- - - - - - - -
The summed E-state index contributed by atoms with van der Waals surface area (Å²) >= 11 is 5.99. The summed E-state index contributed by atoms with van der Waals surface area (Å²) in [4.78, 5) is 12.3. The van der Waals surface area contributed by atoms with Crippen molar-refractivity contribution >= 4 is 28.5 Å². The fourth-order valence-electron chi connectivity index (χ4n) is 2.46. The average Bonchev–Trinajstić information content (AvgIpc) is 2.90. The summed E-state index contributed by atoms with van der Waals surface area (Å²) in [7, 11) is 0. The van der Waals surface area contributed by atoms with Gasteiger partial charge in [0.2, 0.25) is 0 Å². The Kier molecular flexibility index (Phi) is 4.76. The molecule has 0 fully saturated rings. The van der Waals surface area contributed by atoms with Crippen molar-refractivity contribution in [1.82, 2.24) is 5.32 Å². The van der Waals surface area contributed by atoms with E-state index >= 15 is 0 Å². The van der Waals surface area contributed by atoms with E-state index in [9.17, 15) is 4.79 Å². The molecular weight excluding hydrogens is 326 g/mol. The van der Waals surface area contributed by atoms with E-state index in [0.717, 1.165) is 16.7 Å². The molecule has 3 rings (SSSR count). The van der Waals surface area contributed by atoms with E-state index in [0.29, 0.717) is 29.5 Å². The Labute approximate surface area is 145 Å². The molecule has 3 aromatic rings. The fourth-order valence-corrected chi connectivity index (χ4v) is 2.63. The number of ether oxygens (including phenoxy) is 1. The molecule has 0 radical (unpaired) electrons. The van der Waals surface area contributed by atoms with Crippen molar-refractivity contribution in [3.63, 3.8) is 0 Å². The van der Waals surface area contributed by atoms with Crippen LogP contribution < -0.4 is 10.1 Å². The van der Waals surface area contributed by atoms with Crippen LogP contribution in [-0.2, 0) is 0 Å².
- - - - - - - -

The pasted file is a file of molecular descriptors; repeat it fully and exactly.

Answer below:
The summed E-state index contributed by atoms with van der Waals surface area (Å²) >= 11 is 5.99. The summed E-state index contributed by atoms with van der Waals surface area (Å²) in [4.78, 5) is 12.3. The van der Waals surface area contributed by atoms with Crippen molar-refractivity contribution >= 4 is 28.5 Å². The fourth-order valence-electron chi connectivity index (χ4n) is 2.46. The average Bonchev–Trinajstić information content (AvgIpc) is 2.90. The summed E-state index contributed by atoms with van der Waals surface area (Å²) in [7, 11) is 0. The van der Waals surface area contributed by atoms with Gasteiger partial charge in [0.2, 0.25) is 0 Å². The Kier molecular flexibility index (Phi) is 4.76. The molecule has 0 fully saturated rings. The van der Waals surface area contributed by atoms with Crippen molar-refractivity contribution in [1.82, 2.24) is 5.32 Å². The van der Waals surface area contributed by atoms with E-state index >= 15 is 0 Å². The van der Waals surface area contributed by atoms with E-state index in [9.17, 15) is 4.79 Å². The molecular weight excluding hydrogens is 326 g/mol. The van der Waals surface area contributed by atoms with E-state index in [0.717, 1.165) is 16.7 Å². The molecule has 3 rings (SSSR count). The van der Waals surface area contributed by atoms with E-state index in [0.29, 0.717) is 29.5 Å². The Labute approximate surface area is 145 Å². The molecule has 3 aromatic rings. The fourth-order valence-corrected chi connectivity index (χ4v) is 2.63. The number of ether oxygens (including phenoxy) is 1. The molecule has 0 radical (unpaired) electrons. The van der Waals surface area contributed by atoms with Crippen molar-refractivity contribution in [3.63, 3.8) is 0 Å². The van der Waals surface area contributed by atoms with Crippen LogP contribution < -0.4 is 10.1 Å². The van der Waals surface area contributed by atoms with Crippen LogP contribution in [-0.2, 0) is 0 Å².